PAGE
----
Incomplete Record Torpedoes Appellate Argument

April 12, 2019 9:32 AM | Anonymous member (Administrator)

By Margaret Manetti
Sosin, Arnold & Schoenbeck, Ltd.

A complete appellate record is one of the most precious things an appellant can build for an appeal. Its primary importance was established again in People v. Burnett.
 

In that case, the defendant appealed his conviction stemming from his arrest for unlawfully possessing a weapon. 2019 IL App (1st) 163018, ¶ 1. Three police officers spotted Burnett in a van with no front license plate. Id. ¶ 3. The officers approached the van, and noticed Burnett remove an “L” shaped object from his waistband and place it in the back of the van. Id. ¶ 4. The object turned out to be a semiautomatic handgun, and Burnett was arrested. Id. He did not have a FOID card or a concealed carry license. Id. ¶ 5. Burnett was later convicted, and he appealed. Id. ¶ 6.

On appeal, Burnett argued that he was deprived of his constitutional right to effective assistance of counsel because his attorney should have moved to quash his arrest. Id. ¶ 7. He claimed that mere possession of a gun is no longer sufficient to establish probable cause to justify an arrest. Id. The First District acknowledged that the Illinois Supreme Court had determined in People v. Aguilar, 2013 IL 112116, that a statute was unconstitutional because it categorically criminalized the possession of a weapon outside the home. Id. ¶ 10.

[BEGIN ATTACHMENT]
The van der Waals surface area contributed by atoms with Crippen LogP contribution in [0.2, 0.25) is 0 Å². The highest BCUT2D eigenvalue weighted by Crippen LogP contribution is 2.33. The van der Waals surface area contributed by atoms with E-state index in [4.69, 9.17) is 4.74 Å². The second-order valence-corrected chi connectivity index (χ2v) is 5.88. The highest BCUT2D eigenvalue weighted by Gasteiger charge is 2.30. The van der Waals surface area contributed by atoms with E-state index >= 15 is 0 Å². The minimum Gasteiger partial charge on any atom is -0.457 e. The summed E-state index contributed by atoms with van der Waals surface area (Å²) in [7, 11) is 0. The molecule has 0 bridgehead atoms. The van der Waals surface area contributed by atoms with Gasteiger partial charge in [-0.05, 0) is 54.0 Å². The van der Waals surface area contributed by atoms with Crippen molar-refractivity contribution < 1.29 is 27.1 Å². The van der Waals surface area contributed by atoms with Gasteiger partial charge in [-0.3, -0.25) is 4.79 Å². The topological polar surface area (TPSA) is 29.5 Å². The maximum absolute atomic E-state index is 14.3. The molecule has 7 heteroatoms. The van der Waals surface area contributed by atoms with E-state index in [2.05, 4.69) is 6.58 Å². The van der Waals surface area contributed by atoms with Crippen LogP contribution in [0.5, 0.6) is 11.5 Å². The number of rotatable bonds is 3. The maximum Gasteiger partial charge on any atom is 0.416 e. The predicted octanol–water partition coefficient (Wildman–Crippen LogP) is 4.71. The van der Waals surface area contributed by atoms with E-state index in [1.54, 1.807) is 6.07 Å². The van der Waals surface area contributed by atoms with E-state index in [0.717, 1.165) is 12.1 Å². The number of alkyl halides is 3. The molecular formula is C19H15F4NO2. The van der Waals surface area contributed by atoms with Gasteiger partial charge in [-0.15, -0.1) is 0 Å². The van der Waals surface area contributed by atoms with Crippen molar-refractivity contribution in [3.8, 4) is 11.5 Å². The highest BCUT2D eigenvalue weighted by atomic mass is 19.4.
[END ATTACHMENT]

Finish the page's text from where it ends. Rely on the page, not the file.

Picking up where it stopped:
There was a problem, though: the record did not “contain sufficient information about the circumstances of defendant’s arrest from which we could determine whether he has an arguably meritorious claim.” Id. ¶ 11. The Court noted that because the case just went to trial, the State had no reason to factually demonstrate probable cause in the first place. Id. It specified that due to the insufficiency of the record about the arrest, “we have no way of knowing what the officers’ probable cause determination was based upon[.]” Id. ¶ 12.

The Court forcefully rejected the defendant’s argument that holes in the record should go in his favor. It recognized that the defendant “attempts to spin the lack of testimony about probable cause into a conclusion that there was no probable cause.” Id. ¶ 14 (emphasis in original). This reasoning could not work, because the defendant was “drawing an affirmative conclusion from a negative premise. The lack of evidence currently in the record concerning probable cause and the officers’ pre-arrest beliefs cannot be equated with fact—that there was no evidence to support a probable cause determination.” Id. (emphasis in original).

The Court concluded that it “would be imprudent for us to reach the question about the existence probable cause at this stage in the case because there is too much potential information to which we are not privy and because the issue was not visited by the circuit court.” Id. ¶ 16. “Because the record is insufficient, we must affirm.” Id.

This case should serve as an important reminder to jealously guard the state of the trial court record for a potential appeal.


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